• What are your customers current and future needs?
  • Will internal or external resources provide these services?
  • What level of staff is required to provide these services?
  • Do we have the expertise to provide these services?
  • What levels of service can I offer?
  • What are the financial implications of the service offering?

Business service offerings

What type of business services and service offerings are available today and expected in the future? In many cases, the investigation carried out in the previous sections makes gathering information about business services and their service offerings an easy task. Every business service has at least one service offering. See Identifying business services and service offerings to see how service offerings can differ from one another. If your company provides both internal and external services, you'll normally want to list the two separately. For most companies external services generate revenue, whereas internal services support the various functions required by the business and are seen as cost centers. If you don't maintain your business services in a service portfolio application, it is usually best to create a spreadsheet or similar document that can contain the information you collect. When your lists are complete, prioritize each service offering based on its relative importance to the company. A general rule is that in each list no two service offerings should have the same priority. This exercise really makes you weigh the importance of one service offering over the other. The columns of each list should include the following items:

  • Business service and related service offerings
  • Priority ranking
  • Actual gross and net revenue
  • User communities or customers
  • Number of users or customers
  • Business hours

Business resources

What resources are available to plan, build, maintain, and improve the service level management? Your IT organization needs to determine the proper staffing levels for the service level management implementation. Roles, tasks, and responsibilities need defining. Consider three perspectives: the IT provider, the IT customer, and the number of actual users.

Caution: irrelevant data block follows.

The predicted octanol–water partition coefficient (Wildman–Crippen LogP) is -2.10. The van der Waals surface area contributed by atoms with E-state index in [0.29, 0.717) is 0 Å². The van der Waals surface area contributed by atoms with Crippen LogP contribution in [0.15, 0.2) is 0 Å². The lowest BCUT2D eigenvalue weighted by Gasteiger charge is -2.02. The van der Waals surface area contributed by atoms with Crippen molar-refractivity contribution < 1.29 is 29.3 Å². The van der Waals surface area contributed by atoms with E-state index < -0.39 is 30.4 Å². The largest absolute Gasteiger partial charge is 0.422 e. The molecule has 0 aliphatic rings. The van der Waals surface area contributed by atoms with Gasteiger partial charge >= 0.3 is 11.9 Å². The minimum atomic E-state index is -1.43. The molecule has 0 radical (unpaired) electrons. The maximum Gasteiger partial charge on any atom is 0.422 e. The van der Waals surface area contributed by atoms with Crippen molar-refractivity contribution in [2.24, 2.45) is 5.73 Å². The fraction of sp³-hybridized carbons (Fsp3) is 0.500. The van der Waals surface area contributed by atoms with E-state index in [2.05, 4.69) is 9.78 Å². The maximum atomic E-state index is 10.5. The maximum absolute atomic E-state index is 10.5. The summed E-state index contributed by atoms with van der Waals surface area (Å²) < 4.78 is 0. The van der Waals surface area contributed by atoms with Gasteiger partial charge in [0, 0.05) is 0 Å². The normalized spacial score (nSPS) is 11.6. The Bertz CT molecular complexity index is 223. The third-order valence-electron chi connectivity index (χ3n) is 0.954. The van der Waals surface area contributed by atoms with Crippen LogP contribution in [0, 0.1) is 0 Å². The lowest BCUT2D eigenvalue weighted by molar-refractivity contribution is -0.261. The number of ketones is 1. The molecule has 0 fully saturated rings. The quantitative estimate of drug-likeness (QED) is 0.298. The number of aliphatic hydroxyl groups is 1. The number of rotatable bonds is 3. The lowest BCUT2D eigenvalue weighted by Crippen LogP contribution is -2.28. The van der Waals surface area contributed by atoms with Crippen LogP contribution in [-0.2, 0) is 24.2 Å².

Level of IT service

What level of IT service does your business provide? Business services and their individual service offerings can be delivered and supported through a combination of service suppliers. A service supplier can be an internal IT department dedicated to your organization's services, or shared across many organizations within a company or a third party vendor. From one service offering to another, the user communities might have similar needs or needs that are vastly different. Identify how you plan to support each service offering and what your own IT department can or cannot deliver. ITIL v3 defines three levels of IT service providers.

  • Type I service provider— Internal service provider that is embedded within a business unit. There can be several Type I service providers within an organization.
  • Type II service provider—Internal service provider that provides shared IT services to more than one business unit.
  • Type III service provider—Service provider that provides IT services to external customers.

Where to go from here

Identifying business services and service offerings